Imagine being away from your Microsoft Outlook account for four months. Sounds peaceful, right? Now imagine coming back to it, only to find more than 8,500 messages. That's the situation I faced last month after returning to eWEEK after a four-month-plus hiatus.
When I loaded Outlook 2007 on the new laptop IT gave me, more than 2 hours passed while all of the backloaded e-mail from February through mid-June filtered into my account. I was horrified. How was I going to wade through this e-mail swamp to find important stories to link to or contacts that I needed to connect with for my reporting?
I was a prime candidate for Xobni (inbox spelled backward), a free plug-in that indexes Outlook e-mail and makes it easier for users to search conversations and threads. It also let users connect with contacts through Facebook and LinkedIn, which I thought was pretty nifty when I first saw a demonstration of it last year. But I wasn't sold on the value of the tool specifically for me because I had never let my e-mail run wild.
I thought Xobni was just for lazy slackers who didn't want to be bothered with deleting their e-mail when it came in but chose to just search through it occasionally. Two million downloads later, Xobni rolled out a "freemium" offering July 15, charging $29.95 for a perpetual license. Xobni Plus is tailored for individual knowledge workers and small to midsize businesses that may buy licenses in bulk.
When I went to install the tool for the first time, I panicked because I thought it would take forever for Xobni to index my e-mail glut. It took 5 minutes of finger-tapping-not too shabby.
Xobni Plus appeared as a collapsible sidebar to the right of my Outlook inbox, showing me profiles of the people I work with along with associated conversations I've had with them via Outlook.
The first new feature I looked at was Xobni's advanced search. Xobni always let users do a word query search for people or keywords in e-mail. But finding e-mails that contain a single word or name leaves users with a lot of e-mail to sift through.
The Advanced button in Xobni Plus appears under the search bar when users begin typing in a query. Clicking Advanced immediately gave me the options to search From, To and Has Attachments. Clicking the + button next to the Has Attachments option added search filters for CC'd, All, With, Date, Body, Subject, Type and Folder fields. Narrowing the search to find e-mails with the word "Google" using these filters is a big leap in efficiency, which is what the tool is all about.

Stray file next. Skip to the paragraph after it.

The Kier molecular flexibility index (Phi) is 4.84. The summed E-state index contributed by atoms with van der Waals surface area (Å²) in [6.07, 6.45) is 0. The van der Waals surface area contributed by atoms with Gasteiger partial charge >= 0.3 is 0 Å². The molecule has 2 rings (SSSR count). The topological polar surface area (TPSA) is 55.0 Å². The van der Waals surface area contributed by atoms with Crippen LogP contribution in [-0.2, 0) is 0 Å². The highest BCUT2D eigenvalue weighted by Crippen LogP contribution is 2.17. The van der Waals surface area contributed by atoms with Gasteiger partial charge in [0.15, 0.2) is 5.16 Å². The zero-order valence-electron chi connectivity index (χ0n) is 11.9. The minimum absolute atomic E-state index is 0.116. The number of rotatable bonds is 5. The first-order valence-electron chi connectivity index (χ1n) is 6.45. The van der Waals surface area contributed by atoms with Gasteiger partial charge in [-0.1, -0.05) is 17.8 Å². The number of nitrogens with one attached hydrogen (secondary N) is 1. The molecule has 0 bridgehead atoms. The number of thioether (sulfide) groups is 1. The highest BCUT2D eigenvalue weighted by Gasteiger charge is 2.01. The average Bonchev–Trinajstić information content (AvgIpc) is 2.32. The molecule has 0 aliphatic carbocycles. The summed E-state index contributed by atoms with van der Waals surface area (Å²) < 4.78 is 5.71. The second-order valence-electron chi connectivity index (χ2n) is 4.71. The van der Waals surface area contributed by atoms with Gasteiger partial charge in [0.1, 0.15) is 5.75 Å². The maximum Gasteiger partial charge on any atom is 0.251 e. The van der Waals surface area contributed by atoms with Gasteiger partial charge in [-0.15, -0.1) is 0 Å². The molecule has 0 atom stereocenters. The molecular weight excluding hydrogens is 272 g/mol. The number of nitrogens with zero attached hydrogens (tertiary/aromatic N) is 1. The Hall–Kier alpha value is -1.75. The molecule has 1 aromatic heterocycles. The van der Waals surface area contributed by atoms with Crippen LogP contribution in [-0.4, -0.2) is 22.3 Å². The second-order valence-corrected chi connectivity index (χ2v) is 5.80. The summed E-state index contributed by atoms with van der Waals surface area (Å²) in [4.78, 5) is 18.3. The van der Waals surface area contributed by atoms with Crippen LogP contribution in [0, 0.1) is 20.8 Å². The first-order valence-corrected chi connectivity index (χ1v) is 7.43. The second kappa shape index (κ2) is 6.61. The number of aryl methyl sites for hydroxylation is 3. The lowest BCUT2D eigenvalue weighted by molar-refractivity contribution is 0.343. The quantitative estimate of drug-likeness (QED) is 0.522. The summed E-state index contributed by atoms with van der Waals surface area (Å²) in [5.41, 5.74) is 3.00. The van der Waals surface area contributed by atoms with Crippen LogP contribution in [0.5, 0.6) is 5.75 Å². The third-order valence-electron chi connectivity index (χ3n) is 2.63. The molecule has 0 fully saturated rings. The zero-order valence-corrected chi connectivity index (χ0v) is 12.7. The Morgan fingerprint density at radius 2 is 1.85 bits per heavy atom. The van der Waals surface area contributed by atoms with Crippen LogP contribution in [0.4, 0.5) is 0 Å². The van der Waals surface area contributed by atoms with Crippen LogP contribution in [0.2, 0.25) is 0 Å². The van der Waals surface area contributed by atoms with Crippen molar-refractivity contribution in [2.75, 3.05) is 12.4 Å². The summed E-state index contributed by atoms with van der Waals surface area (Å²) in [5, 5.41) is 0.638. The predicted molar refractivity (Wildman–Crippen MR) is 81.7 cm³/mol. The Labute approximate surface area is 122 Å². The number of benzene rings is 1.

For this test, I searched for the term "Google," and typed my colleague "Scott" in the From header. Without hitting Enter, the 54 e-mails from Scott that reference Google appeared, narrowing down the search experience. Then, I wanted to find an e-mail with a Google-related document that I'd sent to Scott awhile back. So, I tweaked the search, taking Scott's name out of the From box and moving it to the To filter, and clicked "yes" for Has Attachments. Voila! The e-mail popped up.
Xobni Plus also indexes appointments, indexing e-mails from users' Outlook calendars. The idea is to do searches on top of searches to find that proverbial e-mail needle in the inbox haystack.
In addition, Xobni Plus includes filters for the conversations bar, letting users pare down their e-mail search to only users they've had direct conversations with or to search the full message bodies. This is handy for corporate workers and journalists like me who need to weed out those pitch lists that have hundreds of recipients. I clicked on an e-mail from Scott in my inbox, and Xobni Plus let me search keywords from within those conversations with Scott. Essentially, Xobni Plus compartmentalized my inbox, letting me shut out the less useful messages that can clutter search sessions.
The last Xobni Plus feature I delved into was autosuggest. To see this in action, I left the Xobni toolbar to create a new e-mail message in Outlook. As soon as I started typing in the first letter of a contact-say, the letter "N" for Nick-Xobni Plus presented me with a slew of e-mail contacts to click on, using the Xobni Rank system to provide contact options based on the frequency with which e-mails had been exchanged.
The autosuggest feature in Xobni Plus gives users options for every contact that has ever appeared in any e-mail in the entire inbox and makes them accessible in the compose window, right below the original contacts Outlook suggests. This is a marked departure from Outlook's autocomplete feature, which surfaces only contacts a user directly e-mails.